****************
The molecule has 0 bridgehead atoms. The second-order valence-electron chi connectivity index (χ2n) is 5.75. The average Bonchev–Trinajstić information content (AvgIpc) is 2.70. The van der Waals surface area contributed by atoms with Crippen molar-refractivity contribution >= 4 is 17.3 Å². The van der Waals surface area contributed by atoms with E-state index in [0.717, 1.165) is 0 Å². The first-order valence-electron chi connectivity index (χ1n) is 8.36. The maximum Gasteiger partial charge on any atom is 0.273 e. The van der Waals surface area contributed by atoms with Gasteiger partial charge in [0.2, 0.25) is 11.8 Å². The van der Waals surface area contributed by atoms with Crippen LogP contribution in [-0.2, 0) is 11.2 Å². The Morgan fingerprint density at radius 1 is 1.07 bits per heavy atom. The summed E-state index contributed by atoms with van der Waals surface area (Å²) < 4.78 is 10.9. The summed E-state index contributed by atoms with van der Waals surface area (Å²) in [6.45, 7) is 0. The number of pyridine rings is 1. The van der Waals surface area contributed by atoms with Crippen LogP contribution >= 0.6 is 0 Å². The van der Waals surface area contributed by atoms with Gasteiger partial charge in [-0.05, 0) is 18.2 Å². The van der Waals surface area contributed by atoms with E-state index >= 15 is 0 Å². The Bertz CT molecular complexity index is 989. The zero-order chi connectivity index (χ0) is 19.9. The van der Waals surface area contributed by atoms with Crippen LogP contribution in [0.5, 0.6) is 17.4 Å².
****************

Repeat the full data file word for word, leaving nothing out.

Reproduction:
The molecule has 0 bridgehead atoms. The second-order valence-electron chi connectivity index (χ2n) is 5.75. The average Bonchev–Trinajstić information content (AvgIpc) is 2.70. The van der Waals surface area contributed by atoms with Crippen molar-refractivity contribution >= 4 is 17.3 Å². The van der Waals surface area contributed by atoms with E-state index in [0.717, 1.165) is 0 Å². The first-order valence-electron chi connectivity index (χ1n) is 8.36. The maximum Gasteiger partial charge on any atom is 0.273 e. The van der Waals surface area contributed by atoms with Gasteiger partial charge in [0.2, 0.25) is 11.8 Å². The van der Waals surface area contributed by atoms with Crippen LogP contribution in [-0.2, 0) is 11.2 Å². The Morgan fingerprint density at radius 1 is 1.07 bits per heavy atom. The summed E-state index contributed by atoms with van der Waals surface area (Å²) < 4.78 is 10.9. The summed E-state index contributed by atoms with van der Waals surface area (Å²) in [6.45, 7) is 0. The number of pyridine rings is 1. The van der Waals surface area contributed by atoms with Crippen LogP contribution >= 0.6 is 0 Å². The van der Waals surface area contributed by atoms with Gasteiger partial charge in [-0.05, 0) is 18.2 Å². The van der Waals surface area contributed by atoms with E-state index >= 15 is 0 Å². The Bertz CT molecular complexity index is 989. The zero-order chi connectivity index (χ0) is 19.9. The van der Waals surface area contributed by atoms with Crippen LogP contribution in [0.5, 0.6) is 17.4 Å².